Satellites in the field and lens galaxies: SDSS/COSMOS versus SLACS/CLASS

N. Jackson, S. E. Bryan, S. Mao, Cheng Li

    Research output: Contribution to journalArticlepeer-review


    The incidence of subgalactic level substructures is an important quantity, as it is a generic prediction of high-resolution cold dark matter (CDM) models which is susceptible to observational test. Confrontation of theory with observations is currently in an uncertain state. In particular, gravitational lens systems appear to show evidence for flux ratio anomalies, which are expected from CDM substructures although not necessarily in the same range of radius as observed. However, the current small samples of lenses suggest that the lens galaxies in these systems are unusually often accompanied by luminous galaxies. Here, we investigate a large sample of unlensed elliptical galaxies from the Cosmic Evolution Survey (COSMOS) and determine the fraction of objects with satellites, in excess of background counts, as a function of satellite brightness and separation from the primary object. We find that the incidence of luminous satellites within 20 kpc is typically a few tenths of 1 per cent for satellites of a few tenths of the primary flux, comparable to what is observed for the wider but shallower Sloan Digital Sky Survey. Although the environments of lenses in the Sloan Lens ACS survey are compatible with this observation, the Cosmic Lens All-sky Survey (CLASS) radio lenses are significantly in excess of this. © 2010 The Authors. Journal compilation © 2010 RAS.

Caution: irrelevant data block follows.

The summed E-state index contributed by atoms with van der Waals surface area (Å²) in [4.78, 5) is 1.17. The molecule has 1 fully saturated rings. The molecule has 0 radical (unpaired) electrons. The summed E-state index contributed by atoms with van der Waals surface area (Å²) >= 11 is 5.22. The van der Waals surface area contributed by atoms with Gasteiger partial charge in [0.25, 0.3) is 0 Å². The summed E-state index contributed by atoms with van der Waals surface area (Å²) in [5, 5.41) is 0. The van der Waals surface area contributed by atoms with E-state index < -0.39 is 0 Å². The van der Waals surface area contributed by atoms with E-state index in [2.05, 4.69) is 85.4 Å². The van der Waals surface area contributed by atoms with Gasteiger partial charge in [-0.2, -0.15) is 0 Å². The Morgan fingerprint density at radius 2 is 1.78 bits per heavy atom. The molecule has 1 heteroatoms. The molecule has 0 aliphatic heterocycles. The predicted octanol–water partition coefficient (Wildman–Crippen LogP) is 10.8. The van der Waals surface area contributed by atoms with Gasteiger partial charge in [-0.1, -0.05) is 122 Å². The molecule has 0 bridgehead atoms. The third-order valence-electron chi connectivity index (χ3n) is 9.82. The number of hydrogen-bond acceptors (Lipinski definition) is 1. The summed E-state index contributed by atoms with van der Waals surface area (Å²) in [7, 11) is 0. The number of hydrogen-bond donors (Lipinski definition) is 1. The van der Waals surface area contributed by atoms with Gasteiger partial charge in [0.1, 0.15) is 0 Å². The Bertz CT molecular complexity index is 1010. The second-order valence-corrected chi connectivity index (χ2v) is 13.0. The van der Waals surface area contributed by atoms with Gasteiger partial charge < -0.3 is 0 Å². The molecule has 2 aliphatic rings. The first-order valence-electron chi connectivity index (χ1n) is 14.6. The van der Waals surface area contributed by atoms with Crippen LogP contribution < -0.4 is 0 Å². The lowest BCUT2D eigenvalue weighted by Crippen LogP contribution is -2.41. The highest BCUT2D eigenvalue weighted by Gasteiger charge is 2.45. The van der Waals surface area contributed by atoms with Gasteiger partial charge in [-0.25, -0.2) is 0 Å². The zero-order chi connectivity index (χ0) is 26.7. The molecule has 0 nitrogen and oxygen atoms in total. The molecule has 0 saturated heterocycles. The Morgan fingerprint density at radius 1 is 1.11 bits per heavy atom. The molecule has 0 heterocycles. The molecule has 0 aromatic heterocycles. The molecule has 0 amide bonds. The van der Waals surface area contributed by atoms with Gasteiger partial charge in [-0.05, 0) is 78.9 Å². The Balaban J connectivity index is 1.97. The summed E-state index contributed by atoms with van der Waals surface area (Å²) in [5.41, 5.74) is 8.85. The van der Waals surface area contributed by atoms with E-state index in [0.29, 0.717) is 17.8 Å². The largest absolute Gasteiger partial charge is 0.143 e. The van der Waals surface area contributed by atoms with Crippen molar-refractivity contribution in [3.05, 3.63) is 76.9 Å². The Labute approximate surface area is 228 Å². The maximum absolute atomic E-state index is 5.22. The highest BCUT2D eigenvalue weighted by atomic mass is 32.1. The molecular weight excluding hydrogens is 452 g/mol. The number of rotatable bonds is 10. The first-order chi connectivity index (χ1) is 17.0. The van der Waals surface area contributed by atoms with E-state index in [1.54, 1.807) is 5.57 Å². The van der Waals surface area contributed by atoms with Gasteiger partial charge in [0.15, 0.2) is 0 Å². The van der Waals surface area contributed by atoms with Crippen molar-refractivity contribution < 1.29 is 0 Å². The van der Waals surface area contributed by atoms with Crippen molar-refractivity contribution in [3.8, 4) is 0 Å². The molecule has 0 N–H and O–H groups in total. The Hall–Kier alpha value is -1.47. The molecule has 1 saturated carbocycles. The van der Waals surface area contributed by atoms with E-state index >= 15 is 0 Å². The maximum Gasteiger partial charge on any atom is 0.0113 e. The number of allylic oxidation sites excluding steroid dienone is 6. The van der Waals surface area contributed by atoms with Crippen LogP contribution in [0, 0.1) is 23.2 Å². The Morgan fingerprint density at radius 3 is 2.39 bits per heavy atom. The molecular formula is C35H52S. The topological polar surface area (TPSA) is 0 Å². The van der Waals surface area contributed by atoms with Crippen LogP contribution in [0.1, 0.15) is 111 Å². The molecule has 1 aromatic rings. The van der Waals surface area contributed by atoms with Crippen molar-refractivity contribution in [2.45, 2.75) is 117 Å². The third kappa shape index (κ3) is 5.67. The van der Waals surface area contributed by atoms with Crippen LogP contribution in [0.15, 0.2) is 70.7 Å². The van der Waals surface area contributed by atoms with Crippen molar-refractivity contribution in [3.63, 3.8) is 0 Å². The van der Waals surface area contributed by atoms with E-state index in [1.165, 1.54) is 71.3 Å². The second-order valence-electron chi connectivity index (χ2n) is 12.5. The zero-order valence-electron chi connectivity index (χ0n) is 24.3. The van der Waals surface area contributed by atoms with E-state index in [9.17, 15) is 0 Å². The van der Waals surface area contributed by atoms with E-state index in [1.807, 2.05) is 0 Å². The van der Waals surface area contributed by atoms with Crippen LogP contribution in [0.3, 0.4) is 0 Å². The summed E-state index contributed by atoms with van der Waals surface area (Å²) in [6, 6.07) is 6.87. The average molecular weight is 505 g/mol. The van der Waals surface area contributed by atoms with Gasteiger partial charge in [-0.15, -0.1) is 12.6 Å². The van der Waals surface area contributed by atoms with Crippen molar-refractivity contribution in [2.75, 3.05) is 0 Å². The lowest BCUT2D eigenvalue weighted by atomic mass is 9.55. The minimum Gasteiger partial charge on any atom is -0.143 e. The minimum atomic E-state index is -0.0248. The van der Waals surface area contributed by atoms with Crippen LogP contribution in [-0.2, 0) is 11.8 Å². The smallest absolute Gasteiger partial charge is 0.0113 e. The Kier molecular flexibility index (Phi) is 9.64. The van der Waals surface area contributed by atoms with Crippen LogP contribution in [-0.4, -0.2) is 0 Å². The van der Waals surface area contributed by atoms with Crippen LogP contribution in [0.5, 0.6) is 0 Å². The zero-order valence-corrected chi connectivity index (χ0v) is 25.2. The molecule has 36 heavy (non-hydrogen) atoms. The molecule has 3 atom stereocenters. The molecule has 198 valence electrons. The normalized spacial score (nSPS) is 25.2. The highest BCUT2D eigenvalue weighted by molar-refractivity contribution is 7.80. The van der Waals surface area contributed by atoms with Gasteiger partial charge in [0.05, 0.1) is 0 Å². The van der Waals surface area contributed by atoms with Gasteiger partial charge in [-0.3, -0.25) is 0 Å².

Original languageEnglish
    Pages (from-to)826-837
    Number of pages11
    JournalMonthly Notices of the Royal Astronomical Society
    Issue number2
    Publication statusPublished - Apr 2010


    • Galaxies: formation
    • Galaxies: structure
    • Gravitational lensing


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